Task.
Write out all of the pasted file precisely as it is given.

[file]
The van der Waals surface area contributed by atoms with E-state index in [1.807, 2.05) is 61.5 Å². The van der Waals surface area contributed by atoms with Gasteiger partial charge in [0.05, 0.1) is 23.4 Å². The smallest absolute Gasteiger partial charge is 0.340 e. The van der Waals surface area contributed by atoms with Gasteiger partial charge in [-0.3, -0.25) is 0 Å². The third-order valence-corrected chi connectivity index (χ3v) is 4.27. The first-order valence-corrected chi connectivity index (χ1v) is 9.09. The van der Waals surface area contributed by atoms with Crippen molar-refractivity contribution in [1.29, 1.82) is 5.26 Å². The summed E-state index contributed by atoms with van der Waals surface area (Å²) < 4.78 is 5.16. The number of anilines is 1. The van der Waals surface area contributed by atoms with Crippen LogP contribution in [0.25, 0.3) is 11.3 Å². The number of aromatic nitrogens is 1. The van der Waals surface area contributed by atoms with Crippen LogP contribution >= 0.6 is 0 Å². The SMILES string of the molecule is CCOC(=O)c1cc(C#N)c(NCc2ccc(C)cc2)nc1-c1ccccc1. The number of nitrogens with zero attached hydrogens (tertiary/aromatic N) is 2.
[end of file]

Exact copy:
The van der Waals surface area contributed by atoms with E-state index in [1.807, 2.05) is 61.5 Å². The van der Waals surface area contributed by atoms with Gasteiger partial charge in [0.05, 0.1) is 23.4 Å². The smallest absolute Gasteiger partial charge is 0.340 e. The van der Waals surface area contributed by atoms with Gasteiger partial charge in [-0.3, -0.25) is 0 Å². The third-order valence-corrected chi connectivity index (χ3v) is 4.27. The first-order valence-corrected chi connectivity index (χ1v) is 9.09. The van der Waals surface area contributed by atoms with Crippen molar-refractivity contribution in [1.29, 1.82) is 5.26 Å². The summed E-state index contributed by atoms with van der Waals surface area (Å²) < 4.78 is 5.16. The number of anilines is 1. The van der Waals surface area contributed by atoms with Crippen LogP contribution in [0.25, 0.3) is 11.3 Å². The number of aromatic nitrogens is 1. The van der Waals surface area contributed by atoms with Crippen LogP contribution >= 0.6 is 0 Å². The SMILES string of the molecule is CCOC(=O)c1cc(C#N)c(NCc2ccc(C)cc2)nc1-c1ccccc1. The number of nitrogens with zero attached hydrogens (tertiary/aromatic N) is 2.